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Are Digg Visitors Clickers or Non-Clickers?
What Quality Level is Digg Traffic?

 11:29 pm on Apr 3, 2006 (gmt 0)

I'd been reading Digg for some time and recently decided to register and post a few articles from my blog.

Here are a few questions I have for those with experience:

Are these visitors typically NOT going to click on ads- even if they are in a niche that interests the reader?

Is this considered a bonafide "black hat" tactic to generate traffic?

The reason I ask is that my articles haven't quite made it to the front page, though I have the bandwith to handle it if they do....but they have generated some remarkable traffic that so far hasn't converted in my AS stats.

On the other hand, I was interviewed on a major radio program in a major city this morning for something I'm doing in one of my niches- received great traffic as a result- but no clicks.

So where do we draw the line between what is "good" traffic and what is "dirty"?

Thanks in advance for your input.



 12:44 am on Apr 4, 2006 (gmt 0)

Signing up multiple times to vote for yourself and push your page to the front page would be blackhat.
Submitting your own post is gray-white, tending to white; pure white would be someone so enamoured of your stuff they submit it for you :)

But, yes, digg visitors are known to be non-clickers :(
No opinion on the radio-slot visitors - cool stuff though :)


 1:56 am on Apr 4, 2006 (gmt 0)

Back to the topic-
I can imagine that there are all kinds of ways to game the system at Digg, but I'm not interested in any of that.
Not even sure I'd want to be on the front page if the massive bandwith suck doesn't convert to anything.
I have to admit I am somewhat astonished that someone would click on an article that appeals to them, then not find anything worthwhile in the ads.

As for submitting other people's articles- now you have me thinking that perhaps people would not WANT their product hammered with that type of traffic.
I posted my own blog articles as I thought perhaps some would actually answer directly, but it seems not to be the case.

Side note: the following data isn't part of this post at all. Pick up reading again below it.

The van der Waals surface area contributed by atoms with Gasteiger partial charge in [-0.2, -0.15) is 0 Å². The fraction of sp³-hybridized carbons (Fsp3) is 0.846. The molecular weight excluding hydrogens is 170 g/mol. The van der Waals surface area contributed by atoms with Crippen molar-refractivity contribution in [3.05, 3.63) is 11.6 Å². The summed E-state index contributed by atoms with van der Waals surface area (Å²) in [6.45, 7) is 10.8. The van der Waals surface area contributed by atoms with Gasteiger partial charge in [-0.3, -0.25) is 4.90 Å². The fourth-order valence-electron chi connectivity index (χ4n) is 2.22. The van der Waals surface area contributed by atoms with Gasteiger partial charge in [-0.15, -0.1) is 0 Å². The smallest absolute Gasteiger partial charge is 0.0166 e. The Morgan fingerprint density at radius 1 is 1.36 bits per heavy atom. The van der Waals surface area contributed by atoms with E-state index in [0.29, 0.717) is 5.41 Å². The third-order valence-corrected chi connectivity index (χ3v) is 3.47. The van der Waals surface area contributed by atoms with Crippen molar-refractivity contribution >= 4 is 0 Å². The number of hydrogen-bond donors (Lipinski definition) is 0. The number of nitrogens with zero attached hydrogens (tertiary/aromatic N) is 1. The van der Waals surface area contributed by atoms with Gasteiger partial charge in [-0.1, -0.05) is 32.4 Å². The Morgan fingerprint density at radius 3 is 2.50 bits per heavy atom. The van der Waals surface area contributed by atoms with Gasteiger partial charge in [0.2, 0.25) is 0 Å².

They simply go back to Digg and basically beat the crap outta just about anyone that submits anything...LOL

There is some kind of sick sport in all of that, isn't there? ; )

[edited by: martinibuster at 2:49 am (utc) on April 4, 2006]
[edit reason] TOS [/edit]


 2:37 am on Apr 4, 2006 (gmt 0)

Its a strange place, isn't it? I don't hang there much :)
The psychology seems to be 'the web should be free - I don't like those evil ads!' *shrug*
and its possible a lot of them run ad blockers and never even see the ads!


 2:54 am on Apr 4, 2006 (gmt 0)

My experience has been that they are non clickers and non contributers. So if you get popular on digg, you just get heaps of hits and bandwidth issues.


 3:50 am on Apr 4, 2006 (gmt 0)

Problem is, in my experience, that those sorts of social bookmarking sites send traffic which doesnt click or convert well. The reason is that they are likely the most tech-savvy visitors, and also the most likely to dislike advertising. Same goes for Slashdot, etc.


 4:16 am on Apr 4, 2006 (gmt 0)

I agree and have had the same experience.

A friend made it to the main page, received almost 13000 visitors in 3 hours, but only 15 clicks.

I tried also Reddit and same thing. Very good traffick but no clicks. Even the proportional eCPM dropped.

So, my conclusion is, don't need that kind of traffick. It's only an expence and dashed hopes.

It remains a different question to find out what digg nd reddit users are looking for and what could entice them to click?


 4:19 am on Apr 4, 2006 (gmt 0)

Geek surfers use digg and Geeks never click on ads.


 2:14 pm on Apr 4, 2006 (gmt 0)

How can we turn Digg users to clickers?

Will this change over time as more regular people use Digg?


 2:49 pm on Apr 4, 2006 (gmt 0)

blonde moment - whats digg?